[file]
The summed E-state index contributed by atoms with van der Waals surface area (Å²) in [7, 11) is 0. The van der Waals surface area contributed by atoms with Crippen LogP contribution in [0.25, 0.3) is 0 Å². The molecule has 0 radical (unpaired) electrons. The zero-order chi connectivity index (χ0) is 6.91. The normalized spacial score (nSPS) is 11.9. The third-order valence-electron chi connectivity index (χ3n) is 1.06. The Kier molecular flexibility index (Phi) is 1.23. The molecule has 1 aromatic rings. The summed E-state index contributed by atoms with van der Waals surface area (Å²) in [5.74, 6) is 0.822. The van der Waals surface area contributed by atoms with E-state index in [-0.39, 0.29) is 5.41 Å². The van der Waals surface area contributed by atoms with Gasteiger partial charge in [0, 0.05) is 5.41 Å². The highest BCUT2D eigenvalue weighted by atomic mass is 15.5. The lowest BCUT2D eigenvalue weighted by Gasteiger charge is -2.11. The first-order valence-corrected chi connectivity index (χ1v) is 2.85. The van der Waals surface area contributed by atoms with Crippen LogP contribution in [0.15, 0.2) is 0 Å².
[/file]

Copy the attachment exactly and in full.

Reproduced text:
The summed E-state index contributed by atoms with van der Waals surface area (Å²) in [7, 11) is 0. The van der Waals surface area contributed by atoms with Crippen LogP contribution in [0.25, 0.3) is 0 Å². The molecule has 0 radical (unpaired) electrons. The zero-order chi connectivity index (χ0) is 6.91. The normalized spacial score (nSPS) is 11.9. The third-order valence-electron chi connectivity index (χ3n) is 1.06. The Kier molecular flexibility index (Phi) is 1.23. The molecule has 1 aromatic rings. The summed E-state index contributed by atoms with van der Waals surface area (Å²) in [5.74, 6) is 0.822. The van der Waals surface area contributed by atoms with E-state index in [-0.39, 0.29) is 5.41 Å². The van der Waals surface area contributed by atoms with Gasteiger partial charge in [0, 0.05) is 5.41 Å². The highest BCUT2D eigenvalue weighted by atomic mass is 15.5. The lowest BCUT2D eigenvalue weighted by Gasteiger charge is -2.11. The first-order valence-corrected chi connectivity index (χ1v) is 2.85. The van der Waals surface area contributed by atoms with Crippen LogP contribution in [0.15, 0.2) is 0 Å².